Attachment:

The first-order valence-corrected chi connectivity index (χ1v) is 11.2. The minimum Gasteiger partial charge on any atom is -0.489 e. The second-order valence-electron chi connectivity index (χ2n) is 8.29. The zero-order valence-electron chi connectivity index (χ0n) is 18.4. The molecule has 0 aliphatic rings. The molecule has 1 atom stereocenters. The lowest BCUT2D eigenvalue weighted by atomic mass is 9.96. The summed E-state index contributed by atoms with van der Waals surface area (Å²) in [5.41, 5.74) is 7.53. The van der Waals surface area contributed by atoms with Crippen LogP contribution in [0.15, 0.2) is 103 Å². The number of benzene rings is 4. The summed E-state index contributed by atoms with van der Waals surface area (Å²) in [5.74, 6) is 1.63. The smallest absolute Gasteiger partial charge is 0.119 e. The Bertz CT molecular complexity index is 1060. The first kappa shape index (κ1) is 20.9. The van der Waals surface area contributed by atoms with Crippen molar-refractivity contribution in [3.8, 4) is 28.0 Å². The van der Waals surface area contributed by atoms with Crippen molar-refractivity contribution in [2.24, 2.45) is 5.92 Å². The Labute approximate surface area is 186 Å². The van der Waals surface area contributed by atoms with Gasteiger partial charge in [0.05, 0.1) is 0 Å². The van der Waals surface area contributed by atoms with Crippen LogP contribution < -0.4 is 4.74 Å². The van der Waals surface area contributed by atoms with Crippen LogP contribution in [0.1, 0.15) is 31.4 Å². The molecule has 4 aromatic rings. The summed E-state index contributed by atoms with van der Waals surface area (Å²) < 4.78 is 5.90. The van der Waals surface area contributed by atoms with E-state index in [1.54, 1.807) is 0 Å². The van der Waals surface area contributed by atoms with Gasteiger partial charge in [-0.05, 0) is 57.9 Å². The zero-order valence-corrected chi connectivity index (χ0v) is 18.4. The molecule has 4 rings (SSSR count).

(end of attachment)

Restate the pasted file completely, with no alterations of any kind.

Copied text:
The first-order valence-corrected chi connectivity index (χ1v) is 11.2. The minimum Gasteiger partial charge on any atom is -0.489 e. The second-order valence-electron chi connectivity index (χ2n) is 8.29. The zero-order valence-electron chi connectivity index (χ0n) is 18.4. The molecule has 0 aliphatic rings. The molecule has 1 atom stereocenters. The lowest BCUT2D eigenvalue weighted by atomic mass is 9.96. The summed E-state index contributed by atoms with van der Waals surface area (Å²) in [5.41, 5.74) is 7.53. The van der Waals surface area contributed by atoms with Crippen LogP contribution in [0.15, 0.2) is 103 Å². The number of benzene rings is 4. The summed E-state index contributed by atoms with van der Waals surface area (Å²) in [5.74, 6) is 1.63. The smallest absolute Gasteiger partial charge is 0.119 e. The Bertz CT molecular complexity index is 1060. The first kappa shape index (κ1) is 20.9. The van der Waals surface area contributed by atoms with Crippen molar-refractivity contribution in [3.8, 4) is 28.0 Å². The van der Waals surface area contributed by atoms with Crippen molar-refractivity contribution in [2.24, 2.45) is 5.92 Å². The Labute approximate surface area is 186 Å². The van der Waals surface area contributed by atoms with Gasteiger partial charge in [0.05, 0.1) is 0 Å². The van der Waals surface area contributed by atoms with Crippen LogP contribution < -0.4 is 4.74 Å². The van der Waals surface area contributed by atoms with Crippen LogP contribution in [0.1, 0.15) is 31.4 Å². The molecule has 4 aromatic rings. The summed E-state index contributed by atoms with van der Waals surface area (Å²) < 4.78 is 5.90. The van der Waals surface area contributed by atoms with E-state index in [1.54, 1.807) is 0 Å². The van der Waals surface area contributed by atoms with Gasteiger partial charge in [-0.05, 0) is 57.9 Å². The zero-order valence-corrected chi connectivity index (χ0v) is 18.4. The molecule has 4 rings (SSSR count).